Program compression in long instruction word application-specific instruction-set processors
Research output: Collection of articles › Doctoral Thesis
|Publisher||Tampere University of Technology|
|Number of pages||158|
|State||Published - 7 Dec 2007|
|Publication type||G5 Doctoral dissertation (article)|
|Name||Tampere University of Technology. Publication|
|Publisher|| Tampere University of Technology|
Modern day embedded systems set high requirements for the processing hardware to minimize the area, and more importantly, the power consumption. Moreover, the ever increasing complexity of embedded applications requires more and more processing power. Application-specific architectures, where the hardware resources can be tailored for a given application, have been introduced to meet these requirements.
Parallel processor architectures have also become favorable as they provide more processing power by utilizing the instruction level parallelism. However, parallel processor architectures result in large program codes, which require large memories that increase not only the area, but also the power consumption of the system due to increased memory I/O bandwidth. Program compression methods have been proposed to tackle this problem and reduce the size of the program code and, therefore, also the area and power consumption.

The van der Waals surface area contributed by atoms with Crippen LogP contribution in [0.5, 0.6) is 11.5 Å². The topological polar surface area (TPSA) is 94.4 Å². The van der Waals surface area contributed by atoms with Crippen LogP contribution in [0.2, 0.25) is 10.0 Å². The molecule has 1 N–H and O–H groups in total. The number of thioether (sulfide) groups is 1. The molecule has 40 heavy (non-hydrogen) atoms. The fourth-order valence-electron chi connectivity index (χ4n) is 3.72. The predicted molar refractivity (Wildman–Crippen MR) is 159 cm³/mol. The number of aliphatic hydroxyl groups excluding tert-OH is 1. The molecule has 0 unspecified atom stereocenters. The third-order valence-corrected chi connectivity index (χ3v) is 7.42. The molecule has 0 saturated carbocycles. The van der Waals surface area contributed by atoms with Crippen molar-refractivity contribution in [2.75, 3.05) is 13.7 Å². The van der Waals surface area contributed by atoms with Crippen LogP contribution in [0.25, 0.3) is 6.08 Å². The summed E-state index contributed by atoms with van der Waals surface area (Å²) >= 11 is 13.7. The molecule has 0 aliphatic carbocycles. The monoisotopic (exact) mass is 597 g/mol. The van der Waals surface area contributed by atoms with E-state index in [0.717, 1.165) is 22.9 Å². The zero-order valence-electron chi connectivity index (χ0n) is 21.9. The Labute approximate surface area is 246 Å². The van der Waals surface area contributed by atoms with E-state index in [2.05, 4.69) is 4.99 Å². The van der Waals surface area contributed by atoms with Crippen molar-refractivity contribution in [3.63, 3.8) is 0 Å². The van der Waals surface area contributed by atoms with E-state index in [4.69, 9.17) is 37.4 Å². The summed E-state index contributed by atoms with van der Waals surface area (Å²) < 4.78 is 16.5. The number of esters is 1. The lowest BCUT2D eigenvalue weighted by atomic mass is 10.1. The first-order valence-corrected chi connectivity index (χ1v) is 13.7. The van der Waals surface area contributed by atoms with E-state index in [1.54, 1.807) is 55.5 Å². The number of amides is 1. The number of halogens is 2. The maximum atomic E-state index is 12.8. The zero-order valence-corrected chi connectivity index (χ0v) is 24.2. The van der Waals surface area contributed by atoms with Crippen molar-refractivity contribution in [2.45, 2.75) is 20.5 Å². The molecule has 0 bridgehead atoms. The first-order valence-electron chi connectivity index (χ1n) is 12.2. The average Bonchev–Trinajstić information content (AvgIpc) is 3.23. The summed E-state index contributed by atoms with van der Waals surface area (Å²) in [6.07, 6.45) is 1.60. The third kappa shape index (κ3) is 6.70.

The focus of this Thesis is on program compression in parallel processor architectures. State-of-the-art program compression methods are surveyed and compared against the derived comparison metrics. Based on the survey, three compression methods are chosen to be evaluated on transport triggered architecture, a parallel processor architecture template used to design application-specific instruction-set processors. The methods are adapted to exploit the characteristics of the architecture. In addition to code density evaluations in terms of compression ratio, an evaluation methodology based on hardware implementations is proposed. It allows to evaluate the effects of compression on the actual area and power consumption of the system.
Program compression may also result in poor instruction-set orthogonality, which makes the programming after compression more difficult and worsens the performance. The orthogonality may turn out to be so poor that the program code cannot be modified anymore. A novel methodology with a small overhead in area and power consumption is proposed to allow to modify the program code also after compression.